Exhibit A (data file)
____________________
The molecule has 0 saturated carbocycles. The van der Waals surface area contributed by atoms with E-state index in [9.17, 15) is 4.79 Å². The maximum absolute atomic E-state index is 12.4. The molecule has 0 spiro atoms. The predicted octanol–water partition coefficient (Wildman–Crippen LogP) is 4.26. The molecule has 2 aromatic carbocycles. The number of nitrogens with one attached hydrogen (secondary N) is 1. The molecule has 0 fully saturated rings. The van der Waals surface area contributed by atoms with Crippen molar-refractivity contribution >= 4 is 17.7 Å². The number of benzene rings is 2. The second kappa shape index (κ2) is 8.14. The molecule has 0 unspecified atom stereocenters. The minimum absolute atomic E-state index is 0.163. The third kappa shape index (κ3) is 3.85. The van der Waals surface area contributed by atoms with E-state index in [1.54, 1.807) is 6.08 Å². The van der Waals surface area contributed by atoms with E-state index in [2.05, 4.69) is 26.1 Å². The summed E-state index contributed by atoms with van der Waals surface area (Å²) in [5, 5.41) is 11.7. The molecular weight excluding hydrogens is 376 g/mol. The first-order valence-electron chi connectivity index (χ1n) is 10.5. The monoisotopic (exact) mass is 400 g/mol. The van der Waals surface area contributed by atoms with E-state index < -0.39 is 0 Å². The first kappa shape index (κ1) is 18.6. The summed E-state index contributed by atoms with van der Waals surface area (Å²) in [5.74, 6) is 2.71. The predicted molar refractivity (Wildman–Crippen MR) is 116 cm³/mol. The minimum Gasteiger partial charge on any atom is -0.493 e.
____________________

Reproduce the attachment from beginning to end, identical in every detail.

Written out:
The molecule has 0 saturated carbocycles. The van der Waals surface area contributed by atoms with E-state index in [9.17, 15) is 4.79 Å². The maximum absolute atomic E-state index is 12.4. The molecule has 0 spiro atoms. The predicted octanol–water partition coefficient (Wildman–Crippen LogP) is 4.26. The molecule has 2 aromatic carbocycles. The number of nitrogens with one attached hydrogen (secondary N) is 1. The molecule has 0 fully saturated rings. The van der Waals surface area contributed by atoms with Crippen molar-refractivity contribution >= 4 is 17.7 Å². The number of benzene rings is 2. The second kappa shape index (κ2) is 8.14. The molecule has 0 unspecified atom stereocenters. The minimum absolute atomic E-state index is 0.163. The third kappa shape index (κ3) is 3.85. The van der Waals surface area contributed by atoms with E-state index in [1.54, 1.807) is 6.08 Å². The van der Waals surface area contributed by atoms with E-state index in [2.05, 4.69) is 26.1 Å². The summed E-state index contributed by atoms with van der Waals surface area (Å²) in [5, 5.41) is 11.7. The molecular weight excluding hydrogens is 376 g/mol. The first-order valence-electron chi connectivity index (χ1n) is 10.5. The monoisotopic (exact) mass is 400 g/mol. The van der Waals surface area contributed by atoms with E-state index < -0.39 is 0 Å². The first kappa shape index (κ1) is 18.6. The summed E-state index contributed by atoms with van der Waals surface area (Å²) in [5.74, 6) is 2.71. The predicted molar refractivity (Wildman–Crippen MR) is 116 cm³/mol. The minimum Gasteiger partial charge on any atom is -0.493 e.